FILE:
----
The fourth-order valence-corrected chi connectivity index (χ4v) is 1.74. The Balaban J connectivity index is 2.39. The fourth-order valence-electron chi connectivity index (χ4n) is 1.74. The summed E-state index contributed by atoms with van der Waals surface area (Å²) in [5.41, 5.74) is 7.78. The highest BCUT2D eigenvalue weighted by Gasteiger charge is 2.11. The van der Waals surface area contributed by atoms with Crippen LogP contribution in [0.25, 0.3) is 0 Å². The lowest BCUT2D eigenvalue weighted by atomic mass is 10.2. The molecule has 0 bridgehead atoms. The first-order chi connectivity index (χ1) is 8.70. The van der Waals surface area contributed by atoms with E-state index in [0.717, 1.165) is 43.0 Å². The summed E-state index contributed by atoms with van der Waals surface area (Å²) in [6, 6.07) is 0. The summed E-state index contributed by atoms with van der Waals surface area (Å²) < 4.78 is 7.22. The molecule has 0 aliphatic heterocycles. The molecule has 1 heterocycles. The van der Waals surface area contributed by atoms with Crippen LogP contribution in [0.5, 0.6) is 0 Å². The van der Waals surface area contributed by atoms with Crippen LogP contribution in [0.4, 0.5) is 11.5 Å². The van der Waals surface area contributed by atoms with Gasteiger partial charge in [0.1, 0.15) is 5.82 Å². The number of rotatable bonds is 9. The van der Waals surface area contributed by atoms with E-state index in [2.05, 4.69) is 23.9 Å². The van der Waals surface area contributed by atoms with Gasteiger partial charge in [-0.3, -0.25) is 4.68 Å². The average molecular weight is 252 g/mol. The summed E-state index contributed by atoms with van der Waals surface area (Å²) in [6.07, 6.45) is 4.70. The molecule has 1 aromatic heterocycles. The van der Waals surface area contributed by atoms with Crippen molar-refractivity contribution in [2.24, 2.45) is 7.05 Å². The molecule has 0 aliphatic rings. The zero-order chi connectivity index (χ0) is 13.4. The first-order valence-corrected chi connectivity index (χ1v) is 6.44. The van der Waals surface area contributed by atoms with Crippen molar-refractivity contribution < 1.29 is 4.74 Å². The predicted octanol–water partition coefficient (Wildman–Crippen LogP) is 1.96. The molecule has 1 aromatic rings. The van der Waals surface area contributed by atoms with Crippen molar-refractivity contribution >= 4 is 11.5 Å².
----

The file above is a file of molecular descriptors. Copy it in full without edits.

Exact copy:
The fourth-order valence-corrected chi connectivity index (χ4v) is 1.74. The Balaban J connectivity index is 2.39. The fourth-order valence-electron chi connectivity index (χ4n) is 1.74. The summed E-state index contributed by atoms with van der Waals surface area (Å²) in [5.41, 5.74) is 7.78. The highest BCUT2D eigenvalue weighted by Gasteiger charge is 2.11. The van der Waals surface area contributed by atoms with Crippen LogP contribution in [0.25, 0.3) is 0 Å². The lowest BCUT2D eigenvalue weighted by atomic mass is 10.2. The molecule has 0 bridgehead atoms. The first-order chi connectivity index (χ1) is 8.70. The van der Waals surface area contributed by atoms with E-state index in [0.717, 1.165) is 43.0 Å². The summed E-state index contributed by atoms with van der Waals surface area (Å²) in [6, 6.07) is 0. The summed E-state index contributed by atoms with van der Waals surface area (Å²) < 4.78 is 7.22. The molecule has 0 aliphatic heterocycles. The molecule has 1 heterocycles. The van der Waals surface area contributed by atoms with Crippen LogP contribution in [0.5, 0.6) is 0 Å². The van der Waals surface area contributed by atoms with Crippen LogP contribution in [0.4, 0.5) is 11.5 Å². The van der Waals surface area contributed by atoms with Gasteiger partial charge in [0.1, 0.15) is 5.82 Å². The number of rotatable bonds is 9. The van der Waals surface area contributed by atoms with E-state index in [2.05, 4.69) is 23.9 Å². The van der Waals surface area contributed by atoms with Gasteiger partial charge in [-0.3, -0.25) is 4.68 Å². The average molecular weight is 252 g/mol. The summed E-state index contributed by atoms with van der Waals surface area (Å²) in [6.07, 6.45) is 4.70. The molecule has 1 aromatic heterocycles. The van der Waals surface area contributed by atoms with Crippen molar-refractivity contribution in [2.24, 2.45) is 7.05 Å². The molecule has 0 aliphatic rings. The zero-order chi connectivity index (χ0) is 13.4. The first-order valence-corrected chi connectivity index (χ1v) is 6.44. The van der Waals surface area contributed by atoms with Crippen molar-refractivity contribution < 1.29 is 4.74 Å². The predicted octanol–water partition coefficient (Wildman–Crippen LogP) is 1.96. The molecule has 1 aromatic rings. The van der Waals surface area contributed by atoms with Crippen molar-refractivity contribution >= 4 is 11.5 Å².